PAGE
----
When you talk about ghosts, Dickens may come to mind because of the ghosts of Christmas past, present, and future. But up until this summer, I identified more with another Dickens’s novel, Great Expectations.
History will have to make the final judgment on the Affordable Healthcare Act, but it had an immediate impact on me. When my hours were cut Spring semester, 2013 at not one, but two colleges, I knew it was time to make a change.
Adjuncts don’t have an easy time of it to begin with, bouncing between classes and colleges at 2/3 pay, but I considered it a 5 year internship and went looking for full-time. I looked and looked and looked all summer! Out of 75 resumes, I got 6 interviews and 2 offers, both as a salary I couldn’t make work.
That was frustrating, but the really weird part was the jobs that couldn’t make up their mind. Two were for journalism, looking to incorporate social media, but they couldn’t make up their mind what they wanted. One frustrated interviewer finally told me, “We can’t decide. Don’t wait for us.”
So while developments in my field are interesting, I was stuck with another semester of adjuncting while I tried to figure out how to get out from under my mortgage and where the jobs were. I laughed with a friend about learning to live ‘European style,’ which is a nice way to say too broke for the dollar menu, and tried to get back to writing Book 3. Not only is job-hunting demoralizing, it’s hard to write around! I need emotional distance or I just sound neurotic.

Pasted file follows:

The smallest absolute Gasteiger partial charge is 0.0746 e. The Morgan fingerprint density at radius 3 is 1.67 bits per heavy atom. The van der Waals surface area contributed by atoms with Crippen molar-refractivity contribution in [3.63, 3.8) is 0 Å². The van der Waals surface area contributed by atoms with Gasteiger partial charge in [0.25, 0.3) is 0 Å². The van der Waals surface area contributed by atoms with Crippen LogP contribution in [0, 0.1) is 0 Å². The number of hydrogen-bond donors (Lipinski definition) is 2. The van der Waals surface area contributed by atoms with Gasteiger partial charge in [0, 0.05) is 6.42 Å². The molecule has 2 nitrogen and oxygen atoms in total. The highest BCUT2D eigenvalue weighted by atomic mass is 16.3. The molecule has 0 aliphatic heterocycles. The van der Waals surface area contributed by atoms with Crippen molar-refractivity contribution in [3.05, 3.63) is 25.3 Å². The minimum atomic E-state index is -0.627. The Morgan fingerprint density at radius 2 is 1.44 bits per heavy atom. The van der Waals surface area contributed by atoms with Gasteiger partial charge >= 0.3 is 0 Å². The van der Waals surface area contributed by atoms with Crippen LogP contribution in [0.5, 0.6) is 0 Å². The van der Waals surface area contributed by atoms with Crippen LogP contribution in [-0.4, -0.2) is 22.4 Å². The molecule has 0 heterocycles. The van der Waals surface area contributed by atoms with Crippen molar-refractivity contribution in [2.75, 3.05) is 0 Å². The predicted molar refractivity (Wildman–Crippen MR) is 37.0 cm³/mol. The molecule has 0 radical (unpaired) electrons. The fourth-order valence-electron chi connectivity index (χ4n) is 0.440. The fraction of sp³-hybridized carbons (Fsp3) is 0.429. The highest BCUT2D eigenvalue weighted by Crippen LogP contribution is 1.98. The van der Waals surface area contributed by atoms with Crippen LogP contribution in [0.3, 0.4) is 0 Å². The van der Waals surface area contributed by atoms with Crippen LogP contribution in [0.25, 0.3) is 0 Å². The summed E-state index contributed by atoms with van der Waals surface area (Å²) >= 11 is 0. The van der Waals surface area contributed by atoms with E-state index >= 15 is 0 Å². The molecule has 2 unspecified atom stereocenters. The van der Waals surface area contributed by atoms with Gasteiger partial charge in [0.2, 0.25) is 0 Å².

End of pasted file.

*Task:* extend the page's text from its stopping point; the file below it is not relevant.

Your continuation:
Then a month after school started, a full-time instructor at my college decided to stay home with her newborn and I got her job! Yea! And here’s where the Dickens comes in. I’m not a full professor, I’m a tutor, and yeah, I’ve heard comments like ‘low man on the totem pole,’ ‘bottom feeder,’ etc. Like Pip, I tend to get hung up on what others think about who and what I’m supposed to be.
We’re incredibly conditioned to expect to achieve the best. In writing, it’s to have an agent, to work with the Big 5, to be a bestseller. It’s not only ridiculous, it sets up sense of failure over perfectly good achievements! Well, this time, I didn’t care and that’s a giddy feeling. I have an interesting job, and I’m getting paid for my time and effort. It’s a wonderful change!
When someone pointed out the higher ups in my college might notice, I still didn’t care. Unlike Miss Havisham, after awhile, you’ve got to ditch the wedding gown and chuck the cake! At what point do you say enough and just get on with your life?